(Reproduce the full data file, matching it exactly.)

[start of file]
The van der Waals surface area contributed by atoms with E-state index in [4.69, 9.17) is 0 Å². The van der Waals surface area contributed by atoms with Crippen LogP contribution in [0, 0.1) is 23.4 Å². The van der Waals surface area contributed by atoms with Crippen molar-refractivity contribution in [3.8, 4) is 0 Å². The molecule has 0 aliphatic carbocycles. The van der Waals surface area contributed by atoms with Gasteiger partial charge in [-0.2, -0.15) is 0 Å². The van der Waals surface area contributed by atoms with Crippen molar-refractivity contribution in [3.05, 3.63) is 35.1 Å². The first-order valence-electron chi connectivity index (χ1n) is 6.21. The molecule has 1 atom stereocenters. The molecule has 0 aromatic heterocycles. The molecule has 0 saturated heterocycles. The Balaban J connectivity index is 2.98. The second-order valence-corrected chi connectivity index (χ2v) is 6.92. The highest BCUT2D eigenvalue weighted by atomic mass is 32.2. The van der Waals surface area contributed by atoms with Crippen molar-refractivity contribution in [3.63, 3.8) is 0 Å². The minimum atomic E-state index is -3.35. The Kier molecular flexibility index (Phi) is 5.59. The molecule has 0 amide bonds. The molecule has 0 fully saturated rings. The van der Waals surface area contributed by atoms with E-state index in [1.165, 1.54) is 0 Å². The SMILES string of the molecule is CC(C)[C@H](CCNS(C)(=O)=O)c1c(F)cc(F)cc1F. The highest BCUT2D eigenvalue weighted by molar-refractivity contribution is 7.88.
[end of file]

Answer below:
The van der Waals surface area contributed by atoms with E-state index in [4.69, 9.17) is 0 Å². The van der Waals surface area contributed by atoms with Crippen LogP contribution in [0, 0.1) is 23.4 Å². The van der Waals surface area contributed by atoms with Crippen molar-refractivity contribution in [3.8, 4) is 0 Å². The molecule has 0 aliphatic carbocycles. The van der Waals surface area contributed by atoms with Gasteiger partial charge in [-0.2, -0.15) is 0 Å². The van der Waals surface area contributed by atoms with Crippen molar-refractivity contribution in [3.05, 3.63) is 35.1 Å². The first-order valence-electron chi connectivity index (χ1n) is 6.21. The molecule has 1 atom stereocenters. The molecule has 0 aromatic heterocycles. The molecule has 0 saturated heterocycles. The Balaban J connectivity index is 2.98. The second-order valence-corrected chi connectivity index (χ2v) is 6.92. The highest BCUT2D eigenvalue weighted by atomic mass is 32.2. The van der Waals surface area contributed by atoms with Crippen molar-refractivity contribution in [3.63, 3.8) is 0 Å². The minimum atomic E-state index is -3.35. The Kier molecular flexibility index (Phi) is 5.59. The molecule has 0 amide bonds. The molecule has 0 fully saturated rings. The van der Waals surface area contributed by atoms with E-state index in [1.165, 1.54) is 0 Å². The SMILES string of the molecule is CC(C)[C@H](CCNS(C)(=O)=O)c1c(F)cc(F)cc1F. The highest BCUT2D eigenvalue weighted by molar-refractivity contribution is 7.88.